Console 43

LibrePhotos, PoliceSettlements, and CompreFace


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CompreFace is a free and open-source facial recognition system.

language: Python, stars: 900, watchers: 37, forks: 47, issues: 11

last commit: March 02, 2021, first commit: September 16, 2019


Police-settlements is a FiveThirtyEight/The Marshall Project effort to collect comprehensive data on police misconduct settlements from 2010–19.

language: R, stars: 107, watchers: 10, forks: 9, issues: 0

last commit: February 22, 2021, first commit: February 22, 2021


LibrePhotos is a self-hosted alternative to Google Photos.

language: Python, stars: 2114, watchers: 49, forks: 76, issues: 86

last commit: February 27, 2021, first commit: May 23, 2017


glci allows you to test your Gitlab CI Pipelines changes locally using Docker.

language: JavaScript, stars: 430, watchers: 9, forks: 14, issues: 7

last commit: March 02, 2021, first commit: February 17, 2021

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An Interview With Sergii of CompreFace

Hey Sergii! Let’s start with your background. Where have you worked in the past?

I’ve been working for Exadel for more than 8 years where I started as Junior Developer and am now Tech Lead/AI Practice Lead. 

You’re working on CompreFace at Exadel, why was CompreFace started?

We just formed the Artificial Intelligence and Data Science Community at Exadel and wanted to try out some interesting technologies. At the same time, Exadel was solving a problem that the company has a lot of experience with (AI) but couldn’t show it because most of our projects are under NDA. So, we were trying to find a project that was:

  1. Interesting for developers

  2. Easy to understand and show to potential clients

  3. Would add value to Exadel as a whole 

This wasn’t an easy task. We created a list of ideas and after several weeks of debates, we landed on the idea of a face recognition solution. Soon after, Exadel created the AI Practice.  One of the functions of which is to show the world Exadel’s AI solutions. We decided that the best way to show CompreFace is to open-source our facial recognition system.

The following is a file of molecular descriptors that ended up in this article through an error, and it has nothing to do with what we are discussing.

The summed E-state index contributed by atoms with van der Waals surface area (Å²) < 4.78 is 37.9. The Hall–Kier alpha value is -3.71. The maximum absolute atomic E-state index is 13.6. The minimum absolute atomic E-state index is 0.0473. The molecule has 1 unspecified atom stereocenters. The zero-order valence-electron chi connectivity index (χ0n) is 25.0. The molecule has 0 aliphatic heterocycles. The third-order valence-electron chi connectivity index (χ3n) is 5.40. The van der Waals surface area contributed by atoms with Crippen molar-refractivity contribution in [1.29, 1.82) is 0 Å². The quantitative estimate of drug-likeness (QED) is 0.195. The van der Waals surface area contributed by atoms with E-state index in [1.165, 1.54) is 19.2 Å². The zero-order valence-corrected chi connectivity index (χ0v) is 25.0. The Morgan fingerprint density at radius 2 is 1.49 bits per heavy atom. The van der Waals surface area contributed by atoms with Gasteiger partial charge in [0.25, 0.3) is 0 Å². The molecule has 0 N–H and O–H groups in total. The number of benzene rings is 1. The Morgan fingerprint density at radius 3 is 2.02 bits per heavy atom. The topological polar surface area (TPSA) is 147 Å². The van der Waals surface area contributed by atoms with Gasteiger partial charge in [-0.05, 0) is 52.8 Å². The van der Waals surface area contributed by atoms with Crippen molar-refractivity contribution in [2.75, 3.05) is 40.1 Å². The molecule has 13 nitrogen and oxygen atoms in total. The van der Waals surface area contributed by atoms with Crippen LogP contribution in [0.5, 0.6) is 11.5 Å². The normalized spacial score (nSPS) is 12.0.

Are there any overarching goals of CompreFace that drive design or implementation, and if so, what trade-offs have been made in CompreFace as a consequence of these goals?

The main goal of CompreFace is to make face recognition more accessible to a wide variety of developers. This means that CompeFace should be easy to use by non-machine learning developers and should not depend on the programming language chosen. In other words, CompreFace should work with “add face” and “recognize face” concepts. To achieve this goal CompreFace needed to:

  1. Store embeddings (the results from the neural network) in a database

  2. Provide a REST API for all face recognition operations

The choice here was to put everything in Docker containers, as it would not only allow us to meet these requirements but also to easily add more functionality and make it extendable and scalable. 

The consequence here is that even though Docker is very popular, there are some developers that don’t have it installed yet, so they will have to install Docker first. Of course, for those who already have Docker installed, CompreFace can be installed in one command.

What is the most challenging problem that’s been solved in CompreFace, so far?

At the beginning of the project, there was a period when there was no Python developer on our team, so we decided to make the Python part of the application as simple as possible and moved everything we could to a Java server. We decided to work with the database only from the Java server, but that meant we had to actually recognize faces from embeddings in Java as well.

CompreFace uses euclidean distance for face recognition, and there are tons of examples using different libraries of how to calculate it in Python. But after research, I realized that there are no examples and there is no good choice for linear algebra in Java. After many failures, I managed to implement it using the ND4J library (part of Deeplearning4j), so it has the same performance as the fastest Python implementations. The implementation can be found here.

What was the most surprising thing you learned while working on CompreFace?

Probably that face recognition is not a solved problem. Every few months there are new algorithms that come about that are better than the previous. 

For example:

Most of them are presented at major Computer Vision conferences, like CVPR and ECCV.

With things developing so quickly in this space, how do you stay up to date?

To stay on top of the trends I recommend checking the paperswithcode website, they collect all new research papers and group them by tasks.